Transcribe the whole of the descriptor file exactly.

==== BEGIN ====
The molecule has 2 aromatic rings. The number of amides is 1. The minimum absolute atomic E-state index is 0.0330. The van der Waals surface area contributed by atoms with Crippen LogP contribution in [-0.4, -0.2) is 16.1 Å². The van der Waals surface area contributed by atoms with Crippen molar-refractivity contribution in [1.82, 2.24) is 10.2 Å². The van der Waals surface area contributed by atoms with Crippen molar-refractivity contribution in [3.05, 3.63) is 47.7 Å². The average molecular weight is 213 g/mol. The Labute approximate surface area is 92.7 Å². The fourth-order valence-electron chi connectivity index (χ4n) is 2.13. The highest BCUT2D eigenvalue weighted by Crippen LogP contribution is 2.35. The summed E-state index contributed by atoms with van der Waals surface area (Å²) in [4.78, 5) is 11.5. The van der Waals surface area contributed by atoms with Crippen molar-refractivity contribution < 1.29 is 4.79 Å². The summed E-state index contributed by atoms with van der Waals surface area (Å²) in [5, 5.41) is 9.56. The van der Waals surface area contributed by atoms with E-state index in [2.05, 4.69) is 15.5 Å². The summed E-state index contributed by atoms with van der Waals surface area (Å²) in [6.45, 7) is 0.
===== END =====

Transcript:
The molecule has 2 aromatic rings. The number of amides is 1. The minimum absolute atomic E-state index is 0.0330. The van der Waals surface area contributed by atoms with Crippen LogP contribution in [-0.4, -0.2) is 16.1 Å². The van der Waals surface area contributed by atoms with Crippen molar-refractivity contribution in [1.82, 2.24) is 10.2 Å². The van der Waals surface area contributed by atoms with Crippen molar-refractivity contribution in [3.05, 3.63) is 47.7 Å². The average molecular weight is 213 g/mol. The Labute approximate surface area is 92.7 Å². The fourth-order valence-electron chi connectivity index (χ4n) is 2.13. The highest BCUT2D eigenvalue weighted by Crippen LogP contribution is 2.35. The summed E-state index contributed by atoms with van der Waals surface area (Å²) in [4.78, 5) is 11.5. The van der Waals surface area contributed by atoms with Crippen molar-refractivity contribution < 1.29 is 4.79 Å². The summed E-state index contributed by atoms with van der Waals surface area (Å²) in [5, 5.41) is 9.56. The van der Waals surface area contributed by atoms with E-state index in [2.05, 4.69) is 15.5 Å². The summed E-state index contributed by atoms with van der Waals surface area (Å²) in [6.45, 7) is 0.